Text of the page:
Ole Edvart Rölvaag was born on April 22, 1876, into a family of fishermen on the north coast of Norway. In 1896, at the age of twenty, he emigrated to the United States with only a few pennies in his pocket. He began farming with an uncle in South Dakota and started saving every cent for his education. Like most immigrants, Rölvaag discovered that achieving the American Dream did not come without sacrifice and could not be achieved overnight.
However, Rölvaag remained optimistic for his future despite the fact that he did not enjoy life as a farmer. He finally saved enough to attend Augustana Academy in South Dakota and then St. Olaf College in Minnesota. In 1905, he graduated with honors at St. Olaf and then joined the college faculty. Rölvaag spent most of his adult life as a teacher of Norwegian language and literature and of the history of Norwegian immigration.
In his novels, Rölvaag was primarily concerned with the theme of immigration, which he explored in his largely autobiographical Letters from America (1912) and The Boat of Longing (1921). He took a one-year leave of absence from St. Olaf College and lived in lonely cabin in Minnesota to write the epic that would become Giants in the Earth. He originally wrote all his novels in Norwegian and then helped translate them into English. Two novels, I de dage (In Those Days) and Riket grundlaeges (The Kingdom Is Founded) were first published in Norway in 1924 and 1925. They were then translated into English and published in the United States in one volume, Giants in the Earth (1927).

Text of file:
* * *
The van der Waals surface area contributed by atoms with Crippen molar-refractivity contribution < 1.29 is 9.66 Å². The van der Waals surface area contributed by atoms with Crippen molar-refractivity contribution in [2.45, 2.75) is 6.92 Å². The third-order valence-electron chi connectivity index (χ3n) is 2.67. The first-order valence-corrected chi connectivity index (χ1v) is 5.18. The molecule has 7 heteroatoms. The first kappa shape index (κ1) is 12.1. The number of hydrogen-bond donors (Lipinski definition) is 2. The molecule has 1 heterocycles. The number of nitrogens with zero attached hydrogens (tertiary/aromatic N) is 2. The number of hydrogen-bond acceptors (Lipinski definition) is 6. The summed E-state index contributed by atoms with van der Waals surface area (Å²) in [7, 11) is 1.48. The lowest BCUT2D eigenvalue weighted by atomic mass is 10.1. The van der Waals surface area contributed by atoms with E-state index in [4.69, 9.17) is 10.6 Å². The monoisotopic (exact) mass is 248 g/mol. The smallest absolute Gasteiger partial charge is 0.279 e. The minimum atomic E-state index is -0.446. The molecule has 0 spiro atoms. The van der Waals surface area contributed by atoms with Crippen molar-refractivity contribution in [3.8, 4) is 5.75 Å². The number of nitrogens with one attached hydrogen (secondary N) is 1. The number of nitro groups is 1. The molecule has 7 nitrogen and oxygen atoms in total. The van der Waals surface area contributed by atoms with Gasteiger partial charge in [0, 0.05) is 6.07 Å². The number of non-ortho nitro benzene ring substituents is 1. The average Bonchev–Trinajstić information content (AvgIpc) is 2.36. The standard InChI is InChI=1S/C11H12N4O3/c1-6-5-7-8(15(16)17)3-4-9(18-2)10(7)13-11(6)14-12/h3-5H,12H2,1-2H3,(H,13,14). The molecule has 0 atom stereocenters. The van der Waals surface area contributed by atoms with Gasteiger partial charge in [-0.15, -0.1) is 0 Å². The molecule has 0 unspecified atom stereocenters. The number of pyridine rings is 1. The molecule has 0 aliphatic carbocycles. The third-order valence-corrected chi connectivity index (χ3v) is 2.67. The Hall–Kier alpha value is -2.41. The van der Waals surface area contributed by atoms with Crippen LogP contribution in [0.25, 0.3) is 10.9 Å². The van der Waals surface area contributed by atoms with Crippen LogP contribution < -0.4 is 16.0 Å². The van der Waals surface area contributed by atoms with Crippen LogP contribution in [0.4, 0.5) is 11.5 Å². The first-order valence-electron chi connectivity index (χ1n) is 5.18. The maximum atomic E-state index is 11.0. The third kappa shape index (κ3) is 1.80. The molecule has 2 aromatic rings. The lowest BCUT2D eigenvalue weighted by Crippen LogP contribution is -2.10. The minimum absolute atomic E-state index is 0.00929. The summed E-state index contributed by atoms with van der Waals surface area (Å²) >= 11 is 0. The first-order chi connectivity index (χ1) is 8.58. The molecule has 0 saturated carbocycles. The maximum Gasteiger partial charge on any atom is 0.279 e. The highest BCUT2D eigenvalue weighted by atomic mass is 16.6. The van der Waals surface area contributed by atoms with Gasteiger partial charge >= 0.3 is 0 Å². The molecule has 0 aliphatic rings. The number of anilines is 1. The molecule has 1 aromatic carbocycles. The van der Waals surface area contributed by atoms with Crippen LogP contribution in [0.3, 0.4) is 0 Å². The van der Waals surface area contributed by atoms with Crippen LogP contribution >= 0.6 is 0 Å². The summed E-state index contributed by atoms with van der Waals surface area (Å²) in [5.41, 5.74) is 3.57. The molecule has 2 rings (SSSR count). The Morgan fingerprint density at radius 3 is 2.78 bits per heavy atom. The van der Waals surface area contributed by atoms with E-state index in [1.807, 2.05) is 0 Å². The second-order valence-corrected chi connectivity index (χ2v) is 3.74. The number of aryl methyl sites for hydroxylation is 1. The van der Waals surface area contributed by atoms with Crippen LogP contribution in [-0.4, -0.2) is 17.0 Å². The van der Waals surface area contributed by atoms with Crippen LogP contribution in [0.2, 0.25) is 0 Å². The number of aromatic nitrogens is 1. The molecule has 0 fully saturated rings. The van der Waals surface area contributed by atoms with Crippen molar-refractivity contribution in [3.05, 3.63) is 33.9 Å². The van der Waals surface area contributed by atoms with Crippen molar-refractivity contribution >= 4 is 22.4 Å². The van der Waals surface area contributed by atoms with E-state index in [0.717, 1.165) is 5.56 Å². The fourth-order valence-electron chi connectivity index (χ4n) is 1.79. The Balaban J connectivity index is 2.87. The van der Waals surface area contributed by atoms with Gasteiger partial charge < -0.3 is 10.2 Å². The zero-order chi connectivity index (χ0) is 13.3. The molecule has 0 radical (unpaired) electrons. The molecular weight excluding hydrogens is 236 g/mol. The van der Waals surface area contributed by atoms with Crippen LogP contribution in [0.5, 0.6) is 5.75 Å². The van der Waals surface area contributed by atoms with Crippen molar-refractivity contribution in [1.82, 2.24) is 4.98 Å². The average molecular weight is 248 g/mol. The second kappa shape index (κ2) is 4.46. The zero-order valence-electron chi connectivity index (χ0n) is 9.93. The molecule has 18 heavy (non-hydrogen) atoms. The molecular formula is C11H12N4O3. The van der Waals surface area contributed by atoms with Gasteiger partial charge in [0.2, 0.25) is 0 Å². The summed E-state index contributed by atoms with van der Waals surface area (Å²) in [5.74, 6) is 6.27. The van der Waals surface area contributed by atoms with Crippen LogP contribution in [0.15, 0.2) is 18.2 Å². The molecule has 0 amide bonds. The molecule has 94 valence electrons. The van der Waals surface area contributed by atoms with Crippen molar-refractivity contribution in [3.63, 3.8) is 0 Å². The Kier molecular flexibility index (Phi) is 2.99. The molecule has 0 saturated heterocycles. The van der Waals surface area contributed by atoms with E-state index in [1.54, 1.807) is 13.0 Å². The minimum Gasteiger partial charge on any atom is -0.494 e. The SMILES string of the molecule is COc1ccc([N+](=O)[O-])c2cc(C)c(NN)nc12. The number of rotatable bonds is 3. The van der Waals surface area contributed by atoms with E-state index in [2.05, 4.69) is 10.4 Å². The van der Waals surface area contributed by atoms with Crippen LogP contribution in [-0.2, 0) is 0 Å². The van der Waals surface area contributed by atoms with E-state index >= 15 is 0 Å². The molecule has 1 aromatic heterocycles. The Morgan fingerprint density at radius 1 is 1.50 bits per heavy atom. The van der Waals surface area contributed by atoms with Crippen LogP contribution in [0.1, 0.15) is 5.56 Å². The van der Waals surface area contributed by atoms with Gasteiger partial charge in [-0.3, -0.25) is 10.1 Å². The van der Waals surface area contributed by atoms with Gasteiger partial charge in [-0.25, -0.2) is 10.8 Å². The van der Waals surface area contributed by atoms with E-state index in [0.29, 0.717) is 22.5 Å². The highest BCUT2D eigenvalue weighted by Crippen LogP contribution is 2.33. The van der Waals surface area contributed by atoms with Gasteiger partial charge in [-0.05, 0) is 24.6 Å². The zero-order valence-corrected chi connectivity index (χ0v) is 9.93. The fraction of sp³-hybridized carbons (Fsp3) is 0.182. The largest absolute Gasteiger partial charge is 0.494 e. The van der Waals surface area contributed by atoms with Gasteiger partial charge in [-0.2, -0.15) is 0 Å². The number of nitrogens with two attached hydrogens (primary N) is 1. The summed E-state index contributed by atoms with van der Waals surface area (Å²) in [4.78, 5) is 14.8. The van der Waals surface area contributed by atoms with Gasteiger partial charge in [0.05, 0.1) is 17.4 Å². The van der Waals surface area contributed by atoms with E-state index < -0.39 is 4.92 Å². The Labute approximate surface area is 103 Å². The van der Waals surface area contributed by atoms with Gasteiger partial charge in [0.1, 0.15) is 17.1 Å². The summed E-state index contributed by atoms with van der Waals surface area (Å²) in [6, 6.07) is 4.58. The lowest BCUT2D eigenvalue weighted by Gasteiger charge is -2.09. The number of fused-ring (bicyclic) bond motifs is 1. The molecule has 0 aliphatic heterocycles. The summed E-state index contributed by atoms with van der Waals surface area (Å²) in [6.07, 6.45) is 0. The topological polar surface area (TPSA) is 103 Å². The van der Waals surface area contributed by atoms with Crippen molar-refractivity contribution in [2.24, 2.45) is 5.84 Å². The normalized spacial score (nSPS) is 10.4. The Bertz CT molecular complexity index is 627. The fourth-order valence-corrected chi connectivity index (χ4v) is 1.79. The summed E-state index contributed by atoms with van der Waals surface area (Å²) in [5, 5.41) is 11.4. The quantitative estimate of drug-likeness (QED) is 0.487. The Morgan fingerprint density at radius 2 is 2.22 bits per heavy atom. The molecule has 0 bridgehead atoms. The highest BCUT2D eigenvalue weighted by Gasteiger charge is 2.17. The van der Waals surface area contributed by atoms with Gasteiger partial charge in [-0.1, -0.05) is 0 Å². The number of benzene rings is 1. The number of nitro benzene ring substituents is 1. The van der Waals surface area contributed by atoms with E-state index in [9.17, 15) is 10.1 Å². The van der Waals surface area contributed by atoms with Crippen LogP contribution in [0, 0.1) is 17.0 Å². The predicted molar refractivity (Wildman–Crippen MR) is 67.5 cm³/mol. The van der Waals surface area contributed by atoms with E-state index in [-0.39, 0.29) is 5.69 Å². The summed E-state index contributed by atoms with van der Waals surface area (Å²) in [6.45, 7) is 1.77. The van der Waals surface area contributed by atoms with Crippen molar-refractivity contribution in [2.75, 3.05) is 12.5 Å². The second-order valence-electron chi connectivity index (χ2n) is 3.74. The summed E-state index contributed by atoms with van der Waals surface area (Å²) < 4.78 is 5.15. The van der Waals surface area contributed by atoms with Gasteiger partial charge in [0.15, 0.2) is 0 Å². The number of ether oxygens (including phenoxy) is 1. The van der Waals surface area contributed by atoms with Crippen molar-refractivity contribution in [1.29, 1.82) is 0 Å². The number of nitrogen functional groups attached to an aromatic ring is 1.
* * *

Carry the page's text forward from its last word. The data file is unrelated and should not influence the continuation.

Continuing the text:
Giants in the Earth presents an unsparing portrait of Norwegian immigrants struggling to make a new life on the Dakota prairie, a subject Rölvaag knew first-hand. Like the author, the novel is half-American and half-Norwegian in spirit: while it reflects a period of American history, it is told completely through the point of view of Norwegian immigrants. In his writing, Rölvaag was deeply influenced by other Norwegian epic novelists, most notably Knut Hamsun and Sigrid Undset.
The monumental Homestead Act of 1862 provided the major catalyst for the settling of the American West. The United States government encouraged the country's westward expansion by turning over vast amounts of unsettled, public land to private citizens. The government granted 160 acres of land to a homesteader at the end of five years if he lived on the land, built a house on it, and farmed it. Not only did many American families move from the East to the Great Plains, but many European immigrants also took advantage of the opportunity to at last own land for themselves. Like other immigrants, Per Hansa is lured by the promise of a better life in America.
Giants in the Earth is not a primarily a celebration of the American manifest destiny. Instead, the novel is essentially a tragedy because it reveals the human cost of the immigrant experience. The indomitable optimism of Per Hansa, forging a new life for his family in America, sharply contrasts with the pessimism of his despairing wife, Beret, who cannot adapt to life in the New World and longs to return to her native Norway. Because Rölvaag was an immigrant just like his characters, he understood the hardships the pioneers faced coming to settle in a new country. He even dedicated his novel to the spirit of these immigrant pioneers, "To those of my people who took part in the great settling, to them and their generations I dedicate this narrative."
When Giants of the Earth appeared in the United States, it was an immediate success. The novel was praised as one of the most powerful novels that chronicled pioneer life in America. It differed from other immigrant novels because it concentrated primarily on the hardships faced by the pioneers trying to carve a life for themselves in the American West in the nineteenth century. Rölvaag later wrote two sequels, Peder Victorious (1929) and Their Father's God (1931). Rölvaag died in Minnesota in 1931, leaving behind him a rich pioneer literary and family legacy. His son, Karl, later became a governor of Minnesota in the 1960s.